A Lunch Room Built by Barbecue
"Together, we are the three dirty old men of Cove Creek," James "Andy" Andrews said with a laugh.
It was one of those classic summer days, sun shining, grass glinting in the field by the old Cove Creek High School. While a couple hundred feet away people were jogging, strolling and sunbathing, Andrews and his cohorts, Hugh Hagaman and Jack Simpson, were carrying trophy cases.
"Moving these is about all we have left to do," he said.
You'll find them here most mornings, in the lunch room (take care not to call it a cafeteria) of the old high school. The three have taken it upon themselves not to renovate the space, but to peel away the carpet and reveal what it used to be.
"We were going to save this building, not let it go become a sand pile, a rubble, whatever," Andrews said, "making the place become a viable property in the county for at least another two or three generations."
If it weren't for an errant drawing of Winnie the Pooh on the wall, one might never know that after its high school days, this room was turned into part of a kindergarten. By the time the trio found it, it barely resembled what it used to be.
A bathroom had been added in the corner, and a divider was placed across the room. The rust colored tile was covered with carpet. The ceiling was lowered. The space was full of junk.
Little by little over the years, the trio has transformed the space. Thirty wells were dug. The ceiling additions were removed, as was the carpet "that had been glued in." Now, thanks to new kitchen equipment and tables, it's starting to look like it once was. Trophy cases are starting to take their place at the right side of the building, the future home of historical displays to honor not only the school, but the community.
Andrews, a retired professor at the University of Cincinnati and an expert in school planning, construction and maintenance, took on the project as a challenge a few years ago.
For Simpson and Hagaman, it was personal. After all, they graduated from Cove Creek in years 1954 and 1950, respectively.
The three have spearheaded a fundraising effort to turn the "lunch room" into a viable community space, and what better High Country method than barbecue?
"Our goal was this facility right now," Hagaman said. "It was the lunch room. Don't use the word cafeteria, because it was never called that. It was a lunch room. It takes a lot of money to keep this place going. We have spent probably somewhere in the length of a million dollars, including the heating and air conditioner."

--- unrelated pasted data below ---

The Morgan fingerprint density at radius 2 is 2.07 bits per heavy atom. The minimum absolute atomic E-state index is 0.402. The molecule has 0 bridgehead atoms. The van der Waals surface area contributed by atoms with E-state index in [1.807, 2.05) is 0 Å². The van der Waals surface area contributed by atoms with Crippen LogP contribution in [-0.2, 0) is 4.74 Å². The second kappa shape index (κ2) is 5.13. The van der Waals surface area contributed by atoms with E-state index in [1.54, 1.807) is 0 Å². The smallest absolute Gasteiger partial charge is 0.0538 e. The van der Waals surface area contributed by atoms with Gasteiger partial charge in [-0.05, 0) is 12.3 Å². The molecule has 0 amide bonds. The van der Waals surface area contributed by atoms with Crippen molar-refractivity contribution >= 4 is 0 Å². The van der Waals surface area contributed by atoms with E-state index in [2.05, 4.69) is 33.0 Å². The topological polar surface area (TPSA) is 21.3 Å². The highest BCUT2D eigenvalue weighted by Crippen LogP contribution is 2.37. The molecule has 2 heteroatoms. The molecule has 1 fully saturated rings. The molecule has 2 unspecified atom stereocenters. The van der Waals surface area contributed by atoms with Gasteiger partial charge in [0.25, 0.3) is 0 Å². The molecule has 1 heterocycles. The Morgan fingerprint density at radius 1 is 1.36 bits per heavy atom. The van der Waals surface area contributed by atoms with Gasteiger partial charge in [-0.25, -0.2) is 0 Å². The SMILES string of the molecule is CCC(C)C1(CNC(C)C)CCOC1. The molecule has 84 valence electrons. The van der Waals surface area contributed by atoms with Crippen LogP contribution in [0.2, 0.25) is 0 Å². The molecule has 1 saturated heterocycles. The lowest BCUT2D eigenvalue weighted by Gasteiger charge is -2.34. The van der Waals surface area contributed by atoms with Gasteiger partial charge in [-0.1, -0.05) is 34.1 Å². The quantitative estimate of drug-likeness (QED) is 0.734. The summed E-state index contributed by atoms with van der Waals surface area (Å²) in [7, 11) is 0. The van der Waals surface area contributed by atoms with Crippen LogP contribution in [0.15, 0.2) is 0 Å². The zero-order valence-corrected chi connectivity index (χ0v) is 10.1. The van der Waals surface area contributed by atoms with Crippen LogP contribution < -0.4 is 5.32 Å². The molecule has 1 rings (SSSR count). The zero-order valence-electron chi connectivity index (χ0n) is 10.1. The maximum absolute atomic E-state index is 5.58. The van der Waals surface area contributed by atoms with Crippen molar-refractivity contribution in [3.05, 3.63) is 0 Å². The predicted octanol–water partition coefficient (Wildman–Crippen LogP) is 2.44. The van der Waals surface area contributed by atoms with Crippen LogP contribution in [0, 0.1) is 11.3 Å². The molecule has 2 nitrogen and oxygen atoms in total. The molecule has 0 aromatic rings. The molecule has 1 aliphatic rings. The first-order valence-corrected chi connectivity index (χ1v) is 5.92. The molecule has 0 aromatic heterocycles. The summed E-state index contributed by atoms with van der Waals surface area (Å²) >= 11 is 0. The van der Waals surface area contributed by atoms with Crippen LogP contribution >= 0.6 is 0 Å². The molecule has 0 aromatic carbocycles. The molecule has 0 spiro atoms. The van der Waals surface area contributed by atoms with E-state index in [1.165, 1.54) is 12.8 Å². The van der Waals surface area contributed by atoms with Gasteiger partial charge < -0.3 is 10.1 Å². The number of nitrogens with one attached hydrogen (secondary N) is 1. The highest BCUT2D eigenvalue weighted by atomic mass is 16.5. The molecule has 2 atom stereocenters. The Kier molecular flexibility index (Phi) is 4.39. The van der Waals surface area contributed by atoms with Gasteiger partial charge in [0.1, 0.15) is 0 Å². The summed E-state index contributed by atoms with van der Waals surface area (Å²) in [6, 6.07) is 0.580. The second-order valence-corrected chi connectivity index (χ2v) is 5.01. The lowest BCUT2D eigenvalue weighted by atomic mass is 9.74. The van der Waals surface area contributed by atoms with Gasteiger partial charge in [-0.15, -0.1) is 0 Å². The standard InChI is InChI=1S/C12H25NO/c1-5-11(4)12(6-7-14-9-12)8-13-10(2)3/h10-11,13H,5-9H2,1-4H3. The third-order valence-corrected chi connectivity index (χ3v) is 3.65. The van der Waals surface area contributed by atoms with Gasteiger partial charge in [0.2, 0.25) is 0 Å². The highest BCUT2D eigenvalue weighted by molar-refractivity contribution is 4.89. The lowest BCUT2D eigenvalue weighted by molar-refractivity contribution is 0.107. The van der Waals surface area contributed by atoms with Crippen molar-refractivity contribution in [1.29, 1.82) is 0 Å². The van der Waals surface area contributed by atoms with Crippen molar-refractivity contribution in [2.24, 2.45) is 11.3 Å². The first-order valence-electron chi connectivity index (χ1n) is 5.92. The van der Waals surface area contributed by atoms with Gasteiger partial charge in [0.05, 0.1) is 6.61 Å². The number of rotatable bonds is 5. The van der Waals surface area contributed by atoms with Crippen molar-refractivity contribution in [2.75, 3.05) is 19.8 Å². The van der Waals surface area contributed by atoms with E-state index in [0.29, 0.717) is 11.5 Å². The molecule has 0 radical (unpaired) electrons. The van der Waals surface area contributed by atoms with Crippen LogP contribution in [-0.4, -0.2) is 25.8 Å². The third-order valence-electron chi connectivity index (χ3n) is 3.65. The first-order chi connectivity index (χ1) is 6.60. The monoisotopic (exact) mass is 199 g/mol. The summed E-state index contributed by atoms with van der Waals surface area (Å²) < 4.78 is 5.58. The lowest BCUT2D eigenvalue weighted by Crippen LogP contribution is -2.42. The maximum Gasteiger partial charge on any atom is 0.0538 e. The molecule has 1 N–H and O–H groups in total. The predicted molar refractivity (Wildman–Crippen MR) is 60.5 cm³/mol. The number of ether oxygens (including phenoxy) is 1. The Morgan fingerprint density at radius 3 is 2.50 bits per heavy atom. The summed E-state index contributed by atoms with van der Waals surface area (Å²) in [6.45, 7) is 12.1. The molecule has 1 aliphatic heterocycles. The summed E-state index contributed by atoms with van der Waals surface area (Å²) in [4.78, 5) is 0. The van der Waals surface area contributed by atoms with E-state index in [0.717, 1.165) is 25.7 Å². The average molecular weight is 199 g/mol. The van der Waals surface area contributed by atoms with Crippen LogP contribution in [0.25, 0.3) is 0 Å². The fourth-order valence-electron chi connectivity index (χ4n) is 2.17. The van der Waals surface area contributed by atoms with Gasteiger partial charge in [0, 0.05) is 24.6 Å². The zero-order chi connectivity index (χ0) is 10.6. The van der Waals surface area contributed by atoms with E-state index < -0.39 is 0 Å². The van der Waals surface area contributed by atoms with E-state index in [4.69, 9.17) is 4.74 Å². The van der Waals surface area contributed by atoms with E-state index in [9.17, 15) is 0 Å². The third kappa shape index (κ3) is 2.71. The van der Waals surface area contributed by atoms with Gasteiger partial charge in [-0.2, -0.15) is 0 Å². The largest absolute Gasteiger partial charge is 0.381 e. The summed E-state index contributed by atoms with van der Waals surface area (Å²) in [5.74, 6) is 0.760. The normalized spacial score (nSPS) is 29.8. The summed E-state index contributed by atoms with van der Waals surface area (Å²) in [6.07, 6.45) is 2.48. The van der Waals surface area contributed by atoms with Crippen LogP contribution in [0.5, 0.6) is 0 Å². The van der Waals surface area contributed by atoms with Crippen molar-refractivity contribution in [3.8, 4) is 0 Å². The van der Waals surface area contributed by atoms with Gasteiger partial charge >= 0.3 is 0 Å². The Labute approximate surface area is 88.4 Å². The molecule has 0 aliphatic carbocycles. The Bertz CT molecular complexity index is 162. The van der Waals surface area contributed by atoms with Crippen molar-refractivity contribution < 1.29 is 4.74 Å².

And, while grants covered a chunk of the cost, good old fashioned barbecue has covered the rest and continues to fund the project.
"Everything that's been done to this room has been paid for by barbecue," he said. "It cost us somewhere in the neighborhood of $50,000 to redo this room, and that's not including anything in it."
The diligence of the self-proclaimed "dirty old men of Cove Creek" led to even more barbecues.
"We borrowed a grill for the first four or five years," he said.
And then the fundraisers became monthly, causing the trio to purchase a grill. The barbecues have become a staple, not only as stand-alone events, but as part of the MusicFest 'n Sugar Grove and Heritage Day.
To Simpson and Hagaman, it's about preservation and memories.
"There was a ping pong table right outside that door," Hagaman said, pointing. "Junior-senior proms centered right around this room ... I guess this is probably the space that friends were made and where you got to know people outside the classroom of course ... it was a small school. There were 30 some in my graduating class."
"The serving line was basically where it is now," Simpson said. "You did a lot of socializing. I don't remember any specific food fights or anything that stands out except that it was pleasant atmosphere, and they served good food."
The good food came directly from farmers or the cannery, "not the stuff you have today, much better."
"We didn't have pizza," Hagaman said. "We didn't know what pizza was at the time."
Simpson ate lunch, years ago, with his high school sweetheart, Mary, the woman he courted within these walls, the woman he would later marry.
Maybe it was the isolation of Cove Creek that made its students particularly close. After all, there was only one road leading to the high school. Maybe it was the fact that they came from close knit one-room school houses, with families closely connected through church, lifestyles and careers (farming, canning). However it happened, the kids that found themselves within the walls of Cove Creek had a special connection that never went away.
The community, as well as the place, may have contributed to Simpson and Hagaman's return to the High Country later in life.
"It's home," Simpson said. "I always intended to come back here. When I was in school, you had to leave to make a living. There was not much unless you wanted to farm the side of these hills ... there wasn't much you could do to make a living. I left with the full intention of coming back."
As for Hagaman, the return was unexpected.
"Well, when my mother died, I ended up with the old home place," he said. "We started to renovate, and we forgot to stop, and we ended up with more house than we planned to have."
Cove Creek kept bringing him back, and eventually he decided to stay.
The lunch room project is where he spends much of his time.
"It will never be finished totally," Andrews said, though the trio expects to have the lunch room ready for full community use by the end of this year.
Friday marks a way you can help the effort and fill your stomach at the same time: The Fourth Friday Barbecue. It happens this Friday, June 25, at Cove Creek High School from 4-7 p.m. Plates are $8 and include the meat, baked beans, slaw, Stickboy Bread Company cornbread, a brownie and a drink.